Microrobot To Swim Like Bacteria With Flagellar Propeller

Tiny microrobots are under development at Monash University in Australia; a remarkable micromotor will allow them to swim using a flagellar propeller, just like the E. coli bacterium shown below.


(E. coli bacterium powered by flagella)

Dr. James Friend's goal is to build a device no wider than 250 microns - that's the width of two human hairs - that would be capable of swimming through the human body.

He and his team have already built a linear motor the size of a salt crystal. With a $300,000 grant from the Australian Research Council, Dr. Friend believes that his team will be able to reduce the motor to the necessary size within three years.


(Dr. James Friend with micromotor apparatus)

According to Dr. Friend, the main difference between the microrobot motor and a conventional electromagnetic type is that the latter spins much faster but has much less torque. In an email interview with Technovelgy.com, he remarked:

"The swimming robot idea in and of itself has indeed been around a long time---since at least the 1950's anyway, and our motor is of a scale and has the performance characteristics needed to actually make this sort of thing possible.

Regarding performance, as electromagnetic (EM) motors are reduced in size, they tend to have far higher rotation speeds: a typical 3 mm diameter EM motor will spin at over 20,000 rpm. Worse, the torque of such motors could be measured in micronewton-mm, only useful if one also employs a gearbox. We're using ultrasonic motor technology here, which offer higher torques at lower speeds. Traditionally that has always been the limitation of any of this technology: the motor. If you pick up a typical electronic parts catalogue, you'll find all sorts of sensors and electrical components, but very few of them actually produce physical motion. Those that do are certainly not solid state, and this is a need we're hoping to address."

A design for the prototype microrobot is shown below; Dr. Friend states "We've operating larger mm-sized prototypes of the motor, and have a fairly good handle on the analysis, which turns out to be quite complicated for twisted-beam structures."


(Microrobot design [Dr. James Friend])

The micromotor that Dr. Friend and his team have designed for their propulsion system should be smaller overall than a similar microrobot propulsion system described earlier this month by Dr. Moshe Shoham (see Propulsion System for 'Fantastic Voyage' Robot). Dr. Friend points out that his team has a "motor suitable for his [Shoham's] or our propulsion system that is far smaller than the technology he's [Shoham's] wanting to use."

Ultimately, tiny microrobots would give surgeons the ability to avoid traumatic and risky procedures in some cases. A remotely-controlled microrobot would extend a physician's ability to diagnose and treat patients in a minimally invasive way.

Other sources for this story include this article and this Monash University press release.

Scroll down for more stories in the same category. (Story submitted 11/29/2006)

Follow this kind of news @Technovelgy.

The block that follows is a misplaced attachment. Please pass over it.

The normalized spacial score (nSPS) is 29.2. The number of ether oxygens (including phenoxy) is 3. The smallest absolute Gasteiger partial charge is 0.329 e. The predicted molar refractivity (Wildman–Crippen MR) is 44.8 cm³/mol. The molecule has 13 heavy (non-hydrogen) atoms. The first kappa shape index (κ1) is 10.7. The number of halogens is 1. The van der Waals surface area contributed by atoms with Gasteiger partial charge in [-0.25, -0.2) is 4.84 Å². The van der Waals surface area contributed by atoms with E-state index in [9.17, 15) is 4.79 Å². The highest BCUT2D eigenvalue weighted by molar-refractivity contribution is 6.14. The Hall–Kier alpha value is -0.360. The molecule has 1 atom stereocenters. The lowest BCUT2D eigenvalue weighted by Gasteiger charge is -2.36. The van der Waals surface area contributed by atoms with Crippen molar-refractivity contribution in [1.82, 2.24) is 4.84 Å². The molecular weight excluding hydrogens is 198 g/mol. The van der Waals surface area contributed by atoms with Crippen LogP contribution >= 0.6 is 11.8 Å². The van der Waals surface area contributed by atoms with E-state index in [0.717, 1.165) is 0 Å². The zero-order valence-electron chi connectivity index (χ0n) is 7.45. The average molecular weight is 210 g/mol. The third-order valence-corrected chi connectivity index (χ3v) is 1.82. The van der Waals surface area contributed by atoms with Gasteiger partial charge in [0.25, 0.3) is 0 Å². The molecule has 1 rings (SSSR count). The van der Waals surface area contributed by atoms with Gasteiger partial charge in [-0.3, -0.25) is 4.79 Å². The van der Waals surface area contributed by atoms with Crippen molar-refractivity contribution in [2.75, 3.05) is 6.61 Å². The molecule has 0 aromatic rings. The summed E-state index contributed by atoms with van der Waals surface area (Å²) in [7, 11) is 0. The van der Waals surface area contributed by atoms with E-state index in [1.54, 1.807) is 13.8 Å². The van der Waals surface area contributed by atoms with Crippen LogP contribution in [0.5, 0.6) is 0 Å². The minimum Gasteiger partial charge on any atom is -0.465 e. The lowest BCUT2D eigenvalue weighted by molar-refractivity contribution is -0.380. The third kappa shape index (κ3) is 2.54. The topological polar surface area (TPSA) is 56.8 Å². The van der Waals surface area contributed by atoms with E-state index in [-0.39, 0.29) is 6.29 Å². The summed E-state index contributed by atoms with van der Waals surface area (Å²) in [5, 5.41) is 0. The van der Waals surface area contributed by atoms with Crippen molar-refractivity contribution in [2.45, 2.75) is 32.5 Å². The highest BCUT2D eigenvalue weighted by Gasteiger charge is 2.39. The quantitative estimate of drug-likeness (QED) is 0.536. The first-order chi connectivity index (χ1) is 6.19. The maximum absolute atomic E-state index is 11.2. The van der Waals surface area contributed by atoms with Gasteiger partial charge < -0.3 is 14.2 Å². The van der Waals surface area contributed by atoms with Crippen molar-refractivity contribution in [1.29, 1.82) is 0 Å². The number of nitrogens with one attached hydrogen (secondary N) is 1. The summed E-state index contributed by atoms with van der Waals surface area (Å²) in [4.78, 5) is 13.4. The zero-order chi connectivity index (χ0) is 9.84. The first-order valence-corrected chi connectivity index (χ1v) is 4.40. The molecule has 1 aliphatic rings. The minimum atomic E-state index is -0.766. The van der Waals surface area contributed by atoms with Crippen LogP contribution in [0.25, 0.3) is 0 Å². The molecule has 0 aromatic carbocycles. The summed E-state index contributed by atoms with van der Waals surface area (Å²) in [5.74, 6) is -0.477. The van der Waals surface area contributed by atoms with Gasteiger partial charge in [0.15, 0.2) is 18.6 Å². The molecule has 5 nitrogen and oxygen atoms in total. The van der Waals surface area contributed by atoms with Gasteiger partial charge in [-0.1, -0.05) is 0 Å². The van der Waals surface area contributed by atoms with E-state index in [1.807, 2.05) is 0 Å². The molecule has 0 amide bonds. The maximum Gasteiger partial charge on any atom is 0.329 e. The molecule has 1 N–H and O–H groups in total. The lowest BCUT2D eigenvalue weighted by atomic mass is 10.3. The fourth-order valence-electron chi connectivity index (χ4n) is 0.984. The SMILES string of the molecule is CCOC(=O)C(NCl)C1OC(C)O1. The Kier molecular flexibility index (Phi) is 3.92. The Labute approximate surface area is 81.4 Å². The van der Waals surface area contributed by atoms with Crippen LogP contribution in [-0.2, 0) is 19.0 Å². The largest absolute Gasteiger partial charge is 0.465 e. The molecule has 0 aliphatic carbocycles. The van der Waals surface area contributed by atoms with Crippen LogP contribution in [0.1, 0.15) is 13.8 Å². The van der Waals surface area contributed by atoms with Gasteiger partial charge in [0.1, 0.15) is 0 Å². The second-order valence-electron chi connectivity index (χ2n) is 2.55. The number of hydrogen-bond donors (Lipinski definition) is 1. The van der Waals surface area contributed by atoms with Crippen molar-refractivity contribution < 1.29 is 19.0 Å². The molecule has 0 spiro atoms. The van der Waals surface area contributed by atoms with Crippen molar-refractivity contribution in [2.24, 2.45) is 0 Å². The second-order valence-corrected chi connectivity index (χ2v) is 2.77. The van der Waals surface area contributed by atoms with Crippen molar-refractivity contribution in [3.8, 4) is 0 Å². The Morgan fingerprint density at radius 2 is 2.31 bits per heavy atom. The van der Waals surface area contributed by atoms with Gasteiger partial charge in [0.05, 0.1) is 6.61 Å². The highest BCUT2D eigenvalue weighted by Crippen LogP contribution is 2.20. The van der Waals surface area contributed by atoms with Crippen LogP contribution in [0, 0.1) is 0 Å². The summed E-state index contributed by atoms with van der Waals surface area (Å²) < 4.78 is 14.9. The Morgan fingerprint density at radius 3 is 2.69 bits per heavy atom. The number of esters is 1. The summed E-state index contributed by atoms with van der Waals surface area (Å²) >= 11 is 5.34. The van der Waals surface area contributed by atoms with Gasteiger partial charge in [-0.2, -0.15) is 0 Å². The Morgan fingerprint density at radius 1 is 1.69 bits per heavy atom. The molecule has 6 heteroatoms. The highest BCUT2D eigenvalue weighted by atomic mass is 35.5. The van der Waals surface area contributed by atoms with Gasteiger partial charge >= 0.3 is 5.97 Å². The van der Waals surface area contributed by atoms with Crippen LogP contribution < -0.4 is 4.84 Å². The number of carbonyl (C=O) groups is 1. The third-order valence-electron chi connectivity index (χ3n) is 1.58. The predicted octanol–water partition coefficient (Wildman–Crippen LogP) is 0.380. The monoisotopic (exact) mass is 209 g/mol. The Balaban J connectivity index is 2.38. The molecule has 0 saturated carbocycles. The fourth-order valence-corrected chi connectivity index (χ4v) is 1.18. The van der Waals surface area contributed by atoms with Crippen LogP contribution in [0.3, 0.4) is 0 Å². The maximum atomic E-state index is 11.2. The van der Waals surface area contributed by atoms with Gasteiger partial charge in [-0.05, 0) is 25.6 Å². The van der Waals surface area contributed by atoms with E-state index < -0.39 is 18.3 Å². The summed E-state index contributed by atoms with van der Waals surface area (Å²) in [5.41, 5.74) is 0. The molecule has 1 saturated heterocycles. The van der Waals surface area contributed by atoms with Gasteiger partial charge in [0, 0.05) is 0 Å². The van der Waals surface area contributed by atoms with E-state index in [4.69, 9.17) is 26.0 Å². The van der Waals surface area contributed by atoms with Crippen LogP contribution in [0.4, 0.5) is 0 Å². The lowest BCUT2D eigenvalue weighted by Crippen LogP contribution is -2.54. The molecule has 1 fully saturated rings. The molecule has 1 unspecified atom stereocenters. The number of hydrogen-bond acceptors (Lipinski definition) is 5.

| Email | RSS | Blog It | Stumble | del.icio.us | Digg | Reddit |

Would you like to contribute a story tip? It's easy:
Get the URL of the story, and the related sf author, and add it here.

Comment/Join discussion ( 2 )

Related News Stories - (" Robotics ")

Swarm Of Mindless Robots Works Together
'Very tiny pseudo insects that... can unite to form a superordinate system.' - Stanislaw Lem, 1954

SpotMini Robot Dog, Autonomous And On Sale In 2019
Great, an autonomous slamhound.

RoboFly Is Laser-Powered, Adorable
Don't swat this fly!

Healthy Fast Food Courtesy Of Robot Chefs
'The electric cook was stirring empty nothing in a pan, with a zeal worthy a dozen eggs.' - Elizabeth Bellamy, 1899.

 

Google
  Web TechNovelgy.com   

Technovelgy (that's tech-novel-gee!) is devoted to the creative science inventions and ideas of sf authors. Look for the Invention Category that interests you, the Glossary, the Invention Timeline, or see what's New.

 

 

 

 

 

Current News

Swarm Of Mindless Robots Works Together
'Very tiny pseudo insects that... can unite to form a superordinate system.'

SpotMini Robot Dog, Autonomous And On Sale In 2019
Great, an autonomous slamhound. It is cute, though.

RoboFly Is Laser-Powered, Adorable
Don't swat this fly!

MSG Sphere Las Vegas, ala Star Wars
'The smoky globe, hung in the vault, was shot with colored light...'

Tetraplegics Dominate Avatar Races
Well, just speaking brain-to-computer...

MIT Ampli Blocks Build Biomedical Devices
Damn it Spock, I'm a doctor not an engineer!

UberAIR Asks For Skytaxi Landing Prototypes
You know you want to ride in one.

Boring Tunnel Almost Ready
Your underground future is calling!

Handheld Human Skin Printer
It outputs a thin wad of uniflesh.

Healthy Fast Food Courtesy Of Robot Chefs
'The electric cook was stirring empty nothing in a pan, with a zeal worthy a dozen eggs.'

Mass Production Of In Vitro Meat From One Sample
They're Assimilating Our Culture, That's What They're Doing

Amazing 'Hybrid' Solar-Powered Sea Slug Does Photosynthesis
Thank goodness for Star Trek.

Retinal Prosthesis Uses Organic Printing Inks
We can rebuild you - well, your eyes, maybe.

Should You Submit Your DNA To A Database?
Consumer DNA services are often inaccurate.

Squid-Like Robots Soon To Be 3D Printable
'It was a chemotactic artificial jellyfish designed to slither...'

Humans Evolve Deep Diving Abilities
Sounds like '60s sci-fi to me.

More SF in the News Stories

More Beyond Technovelgy science news stories

Home | Glossary | Invention Timeline | Category | New | Contact Us | FAQ | Advertise |
Technovelgy.com - where science meets fiction™

Copyright© Technovelgy LLC; all rights reserved.